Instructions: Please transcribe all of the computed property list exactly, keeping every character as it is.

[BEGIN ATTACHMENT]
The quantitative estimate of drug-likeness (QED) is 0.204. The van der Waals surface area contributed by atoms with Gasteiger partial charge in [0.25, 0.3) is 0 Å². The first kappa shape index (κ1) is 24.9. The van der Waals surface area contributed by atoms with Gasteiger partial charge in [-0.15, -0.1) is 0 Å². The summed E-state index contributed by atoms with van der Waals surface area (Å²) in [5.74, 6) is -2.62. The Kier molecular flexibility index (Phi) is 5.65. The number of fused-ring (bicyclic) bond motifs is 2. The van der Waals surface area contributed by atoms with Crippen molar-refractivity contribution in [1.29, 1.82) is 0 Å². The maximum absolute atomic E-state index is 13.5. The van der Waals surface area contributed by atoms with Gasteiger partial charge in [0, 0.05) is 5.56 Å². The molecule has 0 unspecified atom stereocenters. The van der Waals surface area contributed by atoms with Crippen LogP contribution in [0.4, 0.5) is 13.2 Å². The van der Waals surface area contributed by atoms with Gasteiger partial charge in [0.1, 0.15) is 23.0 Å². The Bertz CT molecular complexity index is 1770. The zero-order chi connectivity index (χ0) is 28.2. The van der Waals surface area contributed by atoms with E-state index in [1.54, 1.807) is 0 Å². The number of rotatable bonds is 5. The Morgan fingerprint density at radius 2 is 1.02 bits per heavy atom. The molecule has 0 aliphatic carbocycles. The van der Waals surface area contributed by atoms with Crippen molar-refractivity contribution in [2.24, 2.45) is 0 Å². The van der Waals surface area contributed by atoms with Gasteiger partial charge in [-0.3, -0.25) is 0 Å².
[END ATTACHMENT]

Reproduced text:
The quantitative estimate of drug-likeness (QED) is 0.204. The van der Waals surface area contributed by atoms with Gasteiger partial charge in [0.25, 0.3) is 0 Å². The first kappa shape index (κ1) is 24.9. The van der Waals surface area contributed by atoms with Gasteiger partial charge in [-0.15, -0.1) is 0 Å². The summed E-state index contributed by atoms with van der Waals surface area (Å²) in [5.74, 6) is -2.62. The Kier molecular flexibility index (Phi) is 5.65. The number of fused-ring (bicyclic) bond motifs is 2. The van der Waals surface area contributed by atoms with Crippen molar-refractivity contribution in [1.29, 1.82) is 0 Å². The maximum absolute atomic E-state index is 13.5. The van der Waals surface area contributed by atoms with Gasteiger partial charge in [0, 0.05) is 5.56 Å². The molecule has 0 unspecified atom stereocenters. The van der Waals surface area contributed by atoms with Crippen LogP contribution in [0.4, 0.5) is 13.2 Å². The van der Waals surface area contributed by atoms with Gasteiger partial charge in [0.1, 0.15) is 23.0 Å². The Bertz CT molecular complexity index is 1770. The zero-order chi connectivity index (χ0) is 28.2. The van der Waals surface area contributed by atoms with E-state index in [1.54, 1.807) is 0 Å². The number of rotatable bonds is 5. The Morgan fingerprint density at radius 2 is 1.02 bits per heavy atom. The molecule has 0 aliphatic carbocycles. The van der Waals surface area contributed by atoms with Crippen molar-refractivity contribution in [2.24, 2.45) is 0 Å². The van der Waals surface area contributed by atoms with Gasteiger partial charge in [-0.3, -0.25) is 0 Å².